COVID-19 Vaccinations: Provider spotlight

When Dr. Kelly Klocek came to her appointment for her second COVID-19 vaccine, she brought a very special guest with her. Her three month old son, Gabriel, got an inside look at the vaccination process at OMH. Dr. Klocek, who works in the emergency department at OMH and is presently out on maternity leave, is planning to return to work in the next month. Even though she is currently breastfeeding Gabriel, she made the decision to get her COVID-19 vaccine in preparation for her return to work and to help get back to “normal” life. “I’m an ER doctor, so when I work I’m exposed on a regular basis. My in-laws are high risk, my parents have not seen their grandbabies in over a year,” said Dr. Klocek. 
When asked why she decided to get the COVID-19 vaccine while breastfeeding, Dr. Klocek explained that “The American College of OB-GYNs, ACOG, recommends it, says that it’s safe. The American College of Pediatricians also says, look, it’s safe, there’s no reason that you shouldn’t get it. There’s no biologically plausible mechanism by which it’s going to cause problems for the baby.” Dr. Klocek further explained that she doesn’t think a vaccine for someone as young as Gabriel will be approved for at least a year, if not longer, and she’s hoping to pass some antibodies onto her baby. 
“When I’m breastfeeding, I’m spending five hours a day within inches of his face. If I get coronavirus, even if the vaccine doesn’t give him any protection from the virus itself, reducing my risk of getting it reduces his risk of getting it,” said Dr. Klocek.  “The studies they’ve done on breastfeeding moms who have had coronavirus, if they mask properly and wash their hands and everything, they can continue breastfeeding pretty safely, but that requires me to wear a mask every time I nurse him and then hand him off to somebody else for the rest of the day. So the only time I’d get to spend with my baby, while I’m infectious from coronavirus, would be while actively nursing. It means I don’t get to play with him – I mean I’d get out of diaper changes, that’s kinda great – but other than that, I don’t get to play with him, I don’t get to bond with him, and that’s not good at any age, but especially at three months old. You want to enjoy this time, not miss ten days of it because you’re infected with coronavirus.”
Dr. Klocek suggests that anyone who is hesitant to receive the vaccine, even if they are not pregnant or breastfeeding, speak with trusted healthcare providers about their concerns. “Look at who’s choosing to get it. Look at the overwhelming number of physicians who are choosing to get this vaccine, who are begging for this vaccine. Find other people who you trust their medical judgment, and ask them. Look at the professional societies, ask questions. If someone’s telling you that there’s something scary or dangerous about the vaccine, check out their credentials too. And if they’re telling you something opposite from what the professional societies are saying, from physicians that you trust are saying, figure out why.”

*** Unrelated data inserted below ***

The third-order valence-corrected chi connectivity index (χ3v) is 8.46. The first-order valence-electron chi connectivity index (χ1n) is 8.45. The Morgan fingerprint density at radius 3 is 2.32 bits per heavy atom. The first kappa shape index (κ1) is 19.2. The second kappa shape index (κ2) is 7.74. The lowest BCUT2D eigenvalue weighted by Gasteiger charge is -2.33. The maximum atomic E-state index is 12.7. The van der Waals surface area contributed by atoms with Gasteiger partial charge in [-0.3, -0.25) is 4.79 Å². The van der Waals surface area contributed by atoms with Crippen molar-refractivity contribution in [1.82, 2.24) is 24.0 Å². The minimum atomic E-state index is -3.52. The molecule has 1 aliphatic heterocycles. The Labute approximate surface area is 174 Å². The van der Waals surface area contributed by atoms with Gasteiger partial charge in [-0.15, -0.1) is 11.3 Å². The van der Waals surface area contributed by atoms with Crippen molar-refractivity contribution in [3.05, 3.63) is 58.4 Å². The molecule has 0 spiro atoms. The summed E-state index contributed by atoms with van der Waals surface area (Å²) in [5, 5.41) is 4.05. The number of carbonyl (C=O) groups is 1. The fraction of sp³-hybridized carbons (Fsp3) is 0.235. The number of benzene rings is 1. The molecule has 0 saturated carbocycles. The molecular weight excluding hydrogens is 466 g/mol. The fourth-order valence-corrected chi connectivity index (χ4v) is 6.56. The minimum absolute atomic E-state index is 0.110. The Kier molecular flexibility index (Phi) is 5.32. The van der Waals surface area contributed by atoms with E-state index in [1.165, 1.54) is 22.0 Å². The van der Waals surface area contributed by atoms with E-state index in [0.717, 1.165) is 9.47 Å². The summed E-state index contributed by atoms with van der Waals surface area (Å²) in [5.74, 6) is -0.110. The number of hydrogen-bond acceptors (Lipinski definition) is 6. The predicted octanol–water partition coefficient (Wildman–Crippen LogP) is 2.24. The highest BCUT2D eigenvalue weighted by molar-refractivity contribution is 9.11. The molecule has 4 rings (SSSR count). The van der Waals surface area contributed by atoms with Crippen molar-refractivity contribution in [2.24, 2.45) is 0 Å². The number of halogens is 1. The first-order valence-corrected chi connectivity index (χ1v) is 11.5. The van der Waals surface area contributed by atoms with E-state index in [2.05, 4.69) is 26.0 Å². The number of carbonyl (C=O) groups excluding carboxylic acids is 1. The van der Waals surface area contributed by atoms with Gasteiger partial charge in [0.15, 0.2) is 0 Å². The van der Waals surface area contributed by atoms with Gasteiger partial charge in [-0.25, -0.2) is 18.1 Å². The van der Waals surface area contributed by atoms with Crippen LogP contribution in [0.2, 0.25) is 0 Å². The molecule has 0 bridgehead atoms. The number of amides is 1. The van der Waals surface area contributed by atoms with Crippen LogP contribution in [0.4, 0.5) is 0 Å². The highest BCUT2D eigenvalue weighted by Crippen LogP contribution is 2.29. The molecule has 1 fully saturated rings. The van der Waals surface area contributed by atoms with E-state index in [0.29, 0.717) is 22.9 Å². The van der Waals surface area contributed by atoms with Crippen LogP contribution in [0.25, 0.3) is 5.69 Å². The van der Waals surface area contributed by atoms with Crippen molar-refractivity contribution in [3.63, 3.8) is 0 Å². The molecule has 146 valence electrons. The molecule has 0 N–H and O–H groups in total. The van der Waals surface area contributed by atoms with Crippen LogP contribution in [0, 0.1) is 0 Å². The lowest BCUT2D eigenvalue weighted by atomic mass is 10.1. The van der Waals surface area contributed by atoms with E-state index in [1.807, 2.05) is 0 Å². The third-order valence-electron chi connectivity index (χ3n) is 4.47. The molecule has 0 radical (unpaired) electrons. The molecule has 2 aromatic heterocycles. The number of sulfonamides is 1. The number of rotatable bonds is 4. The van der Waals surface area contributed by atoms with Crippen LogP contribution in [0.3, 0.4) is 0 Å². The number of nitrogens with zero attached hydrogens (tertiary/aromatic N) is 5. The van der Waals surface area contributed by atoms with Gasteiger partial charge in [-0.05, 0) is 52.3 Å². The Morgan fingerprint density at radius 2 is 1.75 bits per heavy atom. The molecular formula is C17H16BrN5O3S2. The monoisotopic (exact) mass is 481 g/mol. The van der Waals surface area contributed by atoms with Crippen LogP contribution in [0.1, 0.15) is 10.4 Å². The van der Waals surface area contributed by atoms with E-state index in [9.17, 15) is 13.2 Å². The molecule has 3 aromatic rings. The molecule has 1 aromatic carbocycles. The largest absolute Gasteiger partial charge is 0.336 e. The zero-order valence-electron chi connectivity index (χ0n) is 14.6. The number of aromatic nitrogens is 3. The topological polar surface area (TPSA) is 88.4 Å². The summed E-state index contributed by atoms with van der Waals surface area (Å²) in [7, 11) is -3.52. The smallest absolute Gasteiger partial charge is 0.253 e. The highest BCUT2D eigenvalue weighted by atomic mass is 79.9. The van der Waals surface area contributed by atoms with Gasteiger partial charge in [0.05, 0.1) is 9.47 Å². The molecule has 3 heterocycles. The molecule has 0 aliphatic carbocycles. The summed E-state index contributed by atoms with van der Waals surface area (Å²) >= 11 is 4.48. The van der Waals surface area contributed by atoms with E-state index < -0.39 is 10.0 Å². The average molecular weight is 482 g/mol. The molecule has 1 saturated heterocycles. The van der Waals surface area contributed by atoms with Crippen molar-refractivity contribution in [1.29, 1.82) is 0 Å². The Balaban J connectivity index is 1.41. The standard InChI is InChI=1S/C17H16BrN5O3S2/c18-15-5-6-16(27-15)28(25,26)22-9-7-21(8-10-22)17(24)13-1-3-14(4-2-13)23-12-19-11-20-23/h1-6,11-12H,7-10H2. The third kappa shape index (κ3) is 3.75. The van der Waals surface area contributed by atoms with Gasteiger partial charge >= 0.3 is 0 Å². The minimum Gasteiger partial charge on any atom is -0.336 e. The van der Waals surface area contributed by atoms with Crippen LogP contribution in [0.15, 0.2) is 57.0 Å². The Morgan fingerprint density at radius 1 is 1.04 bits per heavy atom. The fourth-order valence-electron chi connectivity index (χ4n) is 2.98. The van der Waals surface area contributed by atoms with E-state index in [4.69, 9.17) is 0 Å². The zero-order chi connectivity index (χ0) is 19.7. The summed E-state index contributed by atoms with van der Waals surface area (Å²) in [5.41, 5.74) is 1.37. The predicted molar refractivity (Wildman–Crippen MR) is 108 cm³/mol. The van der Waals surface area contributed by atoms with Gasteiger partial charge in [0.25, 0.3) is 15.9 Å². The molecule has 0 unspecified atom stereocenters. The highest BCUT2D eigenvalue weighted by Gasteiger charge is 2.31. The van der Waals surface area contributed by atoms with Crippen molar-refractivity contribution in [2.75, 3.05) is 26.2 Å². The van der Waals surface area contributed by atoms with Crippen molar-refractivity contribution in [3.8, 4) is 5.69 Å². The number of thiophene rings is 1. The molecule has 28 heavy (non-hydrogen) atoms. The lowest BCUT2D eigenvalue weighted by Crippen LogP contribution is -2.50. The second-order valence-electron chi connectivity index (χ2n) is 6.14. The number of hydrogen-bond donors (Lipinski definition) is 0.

Dr. Klocek added that “There’s no shame in making an informed decision that disagrees with me, but make sure it’s an informed decision, not a scared decision.” While receiving the COVID-19 vaccine was the right decision for her and her family, she acknowledges that it may not be for everyone. Dr. Klocek advises all pregnant and breastfeeding moms consult with their doctors before receiving the COVID-19 vaccine. Pregnant and nursing mothers were not included in the initial COVID-19 vaccine clinical trials and she recommends reviewing guidance from The American College of OB-GYN and The American College of Pediatricians to learn more about receiving the vaccine while pregnant or breastfeeding. 

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While the COVID-19 vaccines have a similar safety profile to other vaccines recommended by the CDC, there are individual conditions for which we do not have enough information. For people who are pregnant, breastfeeding, or immunocompromised, we encourage you to discuss your situation with your healthcare provider before scheduling your vaccination appointment. For persons with a history of severe allergic reactions to vaccines or medications, we strongly encourage you to discuss your situation with your healthcare provider before scheduling your vaccination appointment.